Carbon trading and income distribution

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The ambition and scope of emissions trading schemes may also be constrained by their potential impact on income distribution. This is a particular problem for the UK, where the combined effect of income inequality and poor quality housing stock make 'fuel poverty' an enduring problem. This has long prevented the introduction of full-rate sales tax on household fuel and electricity purchases. In principle, emissions trading could be extended to cover household fuel use through a variety of means, including the introduction of a personal carbon allowance (PCA) scheme or an 'upstream' trading scheme (see Section 11.4). But without some form of compensation, such a move is likely to be regressive.

If allowances were to be auctioned, however, the revenues could be redistributed to households in a variety of ways to reduce the distributional impacts. Options include: increasing income tax thresholds or reducing rates of tax on low incomes; raising welfare payments such as unemployment, disability and child benefit; providing subsidies for energy efficiency improvements in low-income households and expanding subsidy schemes such as the UK system of 'winter fuel payments', whereby pensioners are provided with lump sum payments to help with higher fuel costs over the winter period (Clinch et al., 2006). It should be noted, however, that the EU ETS is already having a regressive impact on low-income households, since it increases electricity prices for all consumers. But, again, in the absence of allowance auctioning, there is no revenue available for compensation.

If allowances are auctioned, the simplest option is to return the revenues to all households on a lump sum basis. This should partially correct for the distributional impacts because low-income households will receive a higher amount, relative to their income, than high-income households. However, compared to lump sum payments, reductions in income taxes or changes in the benefits system are more likely to be effective in protecting the fuel poor. While earlier studies have suggested that careful targeting of tax and benefit changes could minimise distributional impacts (Metcalf, 1999), the Policy Studies Institute has suggested that this is unlikely to prevent a worsening of fuel poverty for up to a third of the poorest UK households (those in the lowest income decile), including those who are already badly affected by rising energy prices (Dresner and Ekins, 2006). The reason is that low-income households vary widely in energy consumption (owing largely to wide variations in the energy efficiency of housing) and some are very high energy users. Electrically heated homes and those with solid walls present the greatest difficulties, and these have been largely untouched to date by government energy efficiency programmes. The UK government has a target of eliminating fuel poverty by 2016, but this may only be achieved through substantial increases in funding for the relevant programmes, and could also be threatened by further increases in fuel prices.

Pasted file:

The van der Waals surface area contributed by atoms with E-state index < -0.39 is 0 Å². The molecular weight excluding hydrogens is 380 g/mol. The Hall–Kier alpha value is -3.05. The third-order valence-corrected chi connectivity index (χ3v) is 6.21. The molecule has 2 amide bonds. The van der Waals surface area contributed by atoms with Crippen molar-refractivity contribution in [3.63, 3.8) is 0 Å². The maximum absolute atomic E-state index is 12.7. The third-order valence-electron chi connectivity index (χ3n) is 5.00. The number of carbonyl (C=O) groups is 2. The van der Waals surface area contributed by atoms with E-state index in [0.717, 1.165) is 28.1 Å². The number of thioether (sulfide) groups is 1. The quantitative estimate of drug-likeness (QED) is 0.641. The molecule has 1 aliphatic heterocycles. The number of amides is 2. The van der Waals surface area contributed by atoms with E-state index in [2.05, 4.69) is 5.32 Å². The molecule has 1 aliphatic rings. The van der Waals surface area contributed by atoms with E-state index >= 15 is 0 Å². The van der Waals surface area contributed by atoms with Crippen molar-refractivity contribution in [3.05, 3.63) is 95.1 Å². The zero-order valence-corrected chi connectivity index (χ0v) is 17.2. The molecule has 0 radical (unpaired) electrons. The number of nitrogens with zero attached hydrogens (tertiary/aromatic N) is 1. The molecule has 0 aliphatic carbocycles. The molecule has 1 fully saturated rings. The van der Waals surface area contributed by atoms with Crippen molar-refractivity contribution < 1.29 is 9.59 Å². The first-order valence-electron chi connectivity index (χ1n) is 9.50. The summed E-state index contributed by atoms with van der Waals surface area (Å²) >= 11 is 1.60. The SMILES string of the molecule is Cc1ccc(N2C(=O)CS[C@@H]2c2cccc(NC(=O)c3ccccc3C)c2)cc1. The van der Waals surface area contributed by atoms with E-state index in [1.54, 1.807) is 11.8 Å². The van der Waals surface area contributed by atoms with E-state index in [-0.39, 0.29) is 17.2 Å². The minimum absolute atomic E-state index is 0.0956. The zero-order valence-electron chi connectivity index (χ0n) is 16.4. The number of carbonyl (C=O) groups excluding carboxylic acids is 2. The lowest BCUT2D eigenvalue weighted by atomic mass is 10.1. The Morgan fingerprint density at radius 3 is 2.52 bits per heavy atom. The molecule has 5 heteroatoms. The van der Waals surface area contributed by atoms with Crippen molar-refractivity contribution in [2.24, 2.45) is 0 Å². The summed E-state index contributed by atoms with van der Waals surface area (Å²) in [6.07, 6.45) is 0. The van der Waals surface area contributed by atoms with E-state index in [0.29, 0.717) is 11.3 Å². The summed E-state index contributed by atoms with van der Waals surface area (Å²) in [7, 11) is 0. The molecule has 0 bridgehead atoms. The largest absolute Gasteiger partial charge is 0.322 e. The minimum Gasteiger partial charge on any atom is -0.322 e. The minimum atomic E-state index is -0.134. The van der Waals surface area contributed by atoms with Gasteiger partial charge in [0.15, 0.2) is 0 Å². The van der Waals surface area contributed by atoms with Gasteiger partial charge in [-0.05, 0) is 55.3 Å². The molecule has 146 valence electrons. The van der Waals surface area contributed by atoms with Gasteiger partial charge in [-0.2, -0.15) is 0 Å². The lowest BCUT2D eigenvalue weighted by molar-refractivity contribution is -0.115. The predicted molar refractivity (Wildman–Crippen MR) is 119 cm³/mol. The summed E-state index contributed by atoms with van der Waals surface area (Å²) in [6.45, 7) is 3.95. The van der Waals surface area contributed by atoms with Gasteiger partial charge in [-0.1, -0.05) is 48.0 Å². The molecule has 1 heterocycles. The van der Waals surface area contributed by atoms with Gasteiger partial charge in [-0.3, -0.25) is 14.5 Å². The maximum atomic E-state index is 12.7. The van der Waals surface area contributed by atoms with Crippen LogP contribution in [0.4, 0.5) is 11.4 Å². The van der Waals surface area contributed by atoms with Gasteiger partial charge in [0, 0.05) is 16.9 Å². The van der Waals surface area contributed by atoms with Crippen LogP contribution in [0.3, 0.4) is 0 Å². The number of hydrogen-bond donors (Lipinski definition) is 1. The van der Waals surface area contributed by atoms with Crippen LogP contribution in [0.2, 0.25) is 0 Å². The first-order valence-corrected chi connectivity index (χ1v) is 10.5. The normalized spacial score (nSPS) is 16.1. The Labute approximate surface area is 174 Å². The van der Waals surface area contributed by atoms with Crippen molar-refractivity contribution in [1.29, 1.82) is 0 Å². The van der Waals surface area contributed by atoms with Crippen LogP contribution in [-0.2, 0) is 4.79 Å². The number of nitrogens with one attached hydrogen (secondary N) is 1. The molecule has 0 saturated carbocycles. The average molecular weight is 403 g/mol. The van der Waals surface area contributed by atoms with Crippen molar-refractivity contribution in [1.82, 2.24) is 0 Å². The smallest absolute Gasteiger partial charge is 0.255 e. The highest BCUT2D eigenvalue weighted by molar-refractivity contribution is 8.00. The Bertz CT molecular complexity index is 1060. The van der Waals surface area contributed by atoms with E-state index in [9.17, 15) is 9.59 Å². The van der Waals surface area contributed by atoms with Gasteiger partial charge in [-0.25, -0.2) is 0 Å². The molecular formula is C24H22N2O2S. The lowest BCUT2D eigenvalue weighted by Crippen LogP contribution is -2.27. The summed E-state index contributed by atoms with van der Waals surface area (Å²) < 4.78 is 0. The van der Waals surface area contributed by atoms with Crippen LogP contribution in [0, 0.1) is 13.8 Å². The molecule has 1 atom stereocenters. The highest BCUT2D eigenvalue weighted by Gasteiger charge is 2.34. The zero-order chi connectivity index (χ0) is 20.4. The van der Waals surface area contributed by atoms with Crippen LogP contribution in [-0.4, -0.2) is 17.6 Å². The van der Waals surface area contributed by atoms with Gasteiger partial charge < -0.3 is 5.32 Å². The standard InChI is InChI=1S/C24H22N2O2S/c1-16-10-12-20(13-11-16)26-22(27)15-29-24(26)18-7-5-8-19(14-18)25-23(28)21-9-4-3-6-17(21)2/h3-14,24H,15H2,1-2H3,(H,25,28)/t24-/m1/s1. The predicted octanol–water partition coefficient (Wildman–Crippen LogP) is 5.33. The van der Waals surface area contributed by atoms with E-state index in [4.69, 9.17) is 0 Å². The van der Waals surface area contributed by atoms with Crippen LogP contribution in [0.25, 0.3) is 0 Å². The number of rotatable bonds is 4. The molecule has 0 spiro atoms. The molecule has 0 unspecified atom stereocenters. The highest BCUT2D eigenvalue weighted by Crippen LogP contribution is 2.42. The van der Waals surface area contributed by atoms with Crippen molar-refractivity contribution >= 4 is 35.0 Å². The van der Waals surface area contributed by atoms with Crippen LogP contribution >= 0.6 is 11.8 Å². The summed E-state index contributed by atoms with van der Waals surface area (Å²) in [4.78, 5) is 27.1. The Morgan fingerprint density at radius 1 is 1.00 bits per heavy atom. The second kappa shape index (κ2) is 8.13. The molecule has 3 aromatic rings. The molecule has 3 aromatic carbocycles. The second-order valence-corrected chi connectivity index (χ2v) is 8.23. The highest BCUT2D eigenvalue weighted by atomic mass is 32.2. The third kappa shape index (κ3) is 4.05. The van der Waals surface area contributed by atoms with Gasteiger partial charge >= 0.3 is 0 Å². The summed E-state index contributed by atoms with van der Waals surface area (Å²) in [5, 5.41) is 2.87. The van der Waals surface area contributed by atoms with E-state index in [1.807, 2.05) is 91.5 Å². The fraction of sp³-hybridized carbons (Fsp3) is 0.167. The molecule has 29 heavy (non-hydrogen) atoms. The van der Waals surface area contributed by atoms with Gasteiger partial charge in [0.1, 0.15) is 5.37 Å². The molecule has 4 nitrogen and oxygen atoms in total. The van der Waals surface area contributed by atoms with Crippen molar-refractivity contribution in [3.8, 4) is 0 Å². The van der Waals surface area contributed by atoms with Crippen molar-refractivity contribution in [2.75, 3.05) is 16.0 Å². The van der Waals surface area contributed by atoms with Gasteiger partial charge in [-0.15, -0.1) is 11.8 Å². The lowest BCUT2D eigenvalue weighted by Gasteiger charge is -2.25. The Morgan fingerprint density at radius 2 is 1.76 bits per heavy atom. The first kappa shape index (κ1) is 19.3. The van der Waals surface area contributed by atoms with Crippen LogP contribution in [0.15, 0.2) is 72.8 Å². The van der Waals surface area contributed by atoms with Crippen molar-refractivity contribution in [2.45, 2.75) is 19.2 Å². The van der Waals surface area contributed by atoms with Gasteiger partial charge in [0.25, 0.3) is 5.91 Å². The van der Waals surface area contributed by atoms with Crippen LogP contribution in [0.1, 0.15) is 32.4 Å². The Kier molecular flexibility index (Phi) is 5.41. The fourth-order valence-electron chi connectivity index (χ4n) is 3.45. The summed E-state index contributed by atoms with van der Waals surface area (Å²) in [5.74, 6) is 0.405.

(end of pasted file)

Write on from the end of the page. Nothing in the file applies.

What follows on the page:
Negative impacts on the fuel poor could therefore make it difficult to include household fuel consumption within a UK emissions trading scheme. Also, it makes little sense to internalise carbon prices in this sector while household energy use remains exempt from the full rate of sales tax. However, if the UK government continues to exempt all households from carbon pricing in order to protect the fuel poor, emissions in this sector could rise making it more difficult to meet carbon targets in the future. There is therefore a need for a dual approach: to accelerate the elimination of fuel poverty (or at least ensure sufficient investment to meet the 2016 target) while at the same time introducing alternative approaches that encourage emission reductions from non-fuel poor households.

In contrast to energy use in homes, including road transport in an emissions trading scheme should be broadly progressive (Dresner and Ekins, 2004). In the UK, nearly two-thirds of the poorest households (those in the lowest income quintile) do not own a car, compared to only one-third of households overall. Also, there is considerable scope for reducing distributional impacts through measures such as abolishing vehicle excise duty and subsidising public transport. More importantly, the resulting increases in petrol and diesel prices could be relatively small in the short to medium term. For example, a carbon price of £15/tC02 would increase petrol prices by less than one pence a litre, which compares with current UK duty levels of 47 pence per litre, and total taxation (including sales tax) of 60 pence per litre. The downside, of course is that the additional incentive for emissions reductions in this sector would be very small, which suggests that the trading scheme would need to be supplemented by other policies.

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